In his science fiction masterpiece, The Time Machine, H.G. Wells wrote: “[i]t is a law of nature we overlook, that intellectual versatility is the compensation for change, danger, and trouble.” Essentially, the line is a less pithy (and, arguably, more nuanced) version of Nietzsche’s “what doesn’t kill you makes you stronger.” And, like all true aphorisms, the poignance of Wells’ observation from the late nineteenth century transcends Time itself. Inarguably, the turmoil engendered by the Virus and the subsequent economic shut-down has given us a world that is replete with “change, danger and trouble”. And, for those select, informed few whose “intellectual versatility” has strengthened amidst the din, a wide portal to economic opportunity has opened.
Brief Background of the “NOL”
“NOL” is an abbreviation for Net Operating Loss. Prior to the Tax Cuts and Jobs Act (“TCJA”) a business that produced an NOL as of year-end could offset up to 100% of its taxable income with that NOL. Moreover, if that loss were greater than the income of the business, the “excess” loss could be carried back and used to offset the prior 2 years of income, beginning with the earlier year first. Additionally, for “pass-through” entities, there was a “cap” on the amount of business loss that could flow through to an individual’s return–$250,000 (single filers) and $500,000 (married filing jointly).
Subsequently, the Tax Cuts and Jobs Act (TCJA) of 2017 limited the tax reduction utility of a business NOL to 80% of the taxable income of the business. Most punitively, under the TCJA, carry-back of any “excess” loss was no longer allowed. As a result, an excess loss in the current tax year could only benefit future tax years.
NOLs under the CARES Act
The Coronavirus Aid, Relief and Economic Security (“CARES”) Act repealed the 80% NOL limitation of the TCJA and returned it to a pre-TCJA level (i.e., 100% of taxable income). The CARES Act also modified the limitations regarding excess loss carry-backs. Specifically, the CARES Act provides that NOLs arising in a taxable year beginning after December 31, 2017, and before January 1, 2021, are allowed as a carry-back to each of the five taxable years preceding the taxable year of such loss. It actually amends (and effectively overrides) the section of the TCJA that prohibited carry-backs (conversely, carry-forwards are still indefinite in duration). Moreover, under the CARES Act, the pre-TCJA “cap” on losses for owners of pass-through entities was eliminated.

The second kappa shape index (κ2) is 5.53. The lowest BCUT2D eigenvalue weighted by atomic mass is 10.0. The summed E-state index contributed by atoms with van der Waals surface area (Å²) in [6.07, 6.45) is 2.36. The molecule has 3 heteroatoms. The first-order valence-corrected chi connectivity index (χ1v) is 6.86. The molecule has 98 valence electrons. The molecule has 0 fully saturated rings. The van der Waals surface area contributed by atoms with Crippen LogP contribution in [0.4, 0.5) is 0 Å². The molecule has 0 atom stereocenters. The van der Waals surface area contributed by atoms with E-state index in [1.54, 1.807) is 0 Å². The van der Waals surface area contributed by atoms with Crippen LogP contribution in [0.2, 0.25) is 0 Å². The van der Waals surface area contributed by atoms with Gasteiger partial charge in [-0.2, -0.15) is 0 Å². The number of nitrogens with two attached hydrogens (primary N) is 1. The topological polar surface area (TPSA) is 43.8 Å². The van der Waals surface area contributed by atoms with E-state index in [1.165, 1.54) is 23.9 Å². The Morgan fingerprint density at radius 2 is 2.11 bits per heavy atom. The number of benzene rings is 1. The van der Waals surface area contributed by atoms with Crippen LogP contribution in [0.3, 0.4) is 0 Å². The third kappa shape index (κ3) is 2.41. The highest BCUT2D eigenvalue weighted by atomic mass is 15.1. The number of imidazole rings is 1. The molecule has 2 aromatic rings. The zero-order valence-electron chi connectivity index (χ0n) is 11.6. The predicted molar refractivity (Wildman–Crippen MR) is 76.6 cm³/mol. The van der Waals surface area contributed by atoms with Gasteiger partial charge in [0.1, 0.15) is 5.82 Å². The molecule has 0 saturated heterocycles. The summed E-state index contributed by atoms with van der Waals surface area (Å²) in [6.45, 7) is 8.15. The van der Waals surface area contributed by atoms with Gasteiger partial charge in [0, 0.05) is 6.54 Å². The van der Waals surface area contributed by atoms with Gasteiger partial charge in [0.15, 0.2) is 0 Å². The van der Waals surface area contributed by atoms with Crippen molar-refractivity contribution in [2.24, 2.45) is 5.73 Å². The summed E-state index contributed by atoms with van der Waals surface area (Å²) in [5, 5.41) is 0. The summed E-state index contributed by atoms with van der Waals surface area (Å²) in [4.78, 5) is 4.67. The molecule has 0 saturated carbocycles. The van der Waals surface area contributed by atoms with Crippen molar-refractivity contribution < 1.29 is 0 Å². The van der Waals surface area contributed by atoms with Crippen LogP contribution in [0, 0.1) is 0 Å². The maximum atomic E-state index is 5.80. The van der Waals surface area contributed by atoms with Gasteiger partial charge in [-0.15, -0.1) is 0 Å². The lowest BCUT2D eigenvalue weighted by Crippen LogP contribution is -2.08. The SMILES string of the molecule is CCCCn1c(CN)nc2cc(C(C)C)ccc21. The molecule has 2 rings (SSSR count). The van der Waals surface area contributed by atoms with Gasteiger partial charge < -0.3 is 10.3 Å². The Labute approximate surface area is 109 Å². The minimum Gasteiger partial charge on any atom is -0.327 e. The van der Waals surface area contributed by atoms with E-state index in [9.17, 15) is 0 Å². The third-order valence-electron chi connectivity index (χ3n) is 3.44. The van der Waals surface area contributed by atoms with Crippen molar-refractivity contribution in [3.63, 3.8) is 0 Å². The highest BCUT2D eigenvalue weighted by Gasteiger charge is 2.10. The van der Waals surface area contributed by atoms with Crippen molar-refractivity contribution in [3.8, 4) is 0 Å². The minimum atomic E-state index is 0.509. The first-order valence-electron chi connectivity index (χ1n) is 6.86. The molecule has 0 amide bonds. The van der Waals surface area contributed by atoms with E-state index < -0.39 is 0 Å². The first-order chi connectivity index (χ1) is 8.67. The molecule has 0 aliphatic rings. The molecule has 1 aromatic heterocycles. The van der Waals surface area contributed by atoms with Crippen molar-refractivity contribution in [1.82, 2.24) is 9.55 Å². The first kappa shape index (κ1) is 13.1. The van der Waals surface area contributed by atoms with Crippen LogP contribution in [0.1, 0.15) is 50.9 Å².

How can the above translate to an economic opportunity for a business owner?
Obviously, if the economic shut-down results in a corresponding business shut-down, the business could experience an economic loss. Certainly, the modifications of the CARES Act would enable that business owner to carry back that NOL and use it to reduce prior taxable income. However, real economic losses are not opportunities. Very often, they are tragedies.
A less morose approach is to examine whether available, yet latent, deductions would enable a business owner who is still profitable to simultaneously capitalize on the liberalization of the NOL rules without experiencing an actual economic loss. At Tax Law Solutions, we utilize—and aggregate—a number of different strategies to thread this needle (figuratively) for our clients. The results have been powerful. Interestingly, while a handful of these strategies are esoteric, many others are more widely known and used. However, even with several of the more ubiquitous tax planning techniques among business owners and their tax advisors, there are reoccurring fundamental misconceptions about how they can be employed in the context of the new NOL rules.
Cost Segregation and Self-Rental Rules
An example of a fairly commonplace technique that frequently creates large current year income tax deductions is “cost segregation”. Rather than viewing business real estate as a whole (and depreciating it over either 27.5 or 39 years), cost segregation is the (re)classification of building components as personal property. Using an engineering report to segregate those components from the land and even the building itself, an owner of real estate can increase cash flow by accelerating depreciation deductions that reduce income taxes during the early years of a building’s recovery period. The tax savings are further enhanced if the personal property components also qualify for bonus depreciation under IRC §§168(k) or 179.
While the resultant deduction from a cost segregation study can be significant, many taxpayers misconstrue the effect of that deduction on “active” business income. If the real property from which you generate your cost segregation deduction is classified as a “passive” activity, then the deduction can only be used to offset passive income. For example, if you own rental real estate and you are not classified as a real estate professional, all gains and losses from that rental activity are considered non-business passive losses. As such, in that circumstance, you could not utilize a deduction generated by a cost segregation study to count towards a business NOL.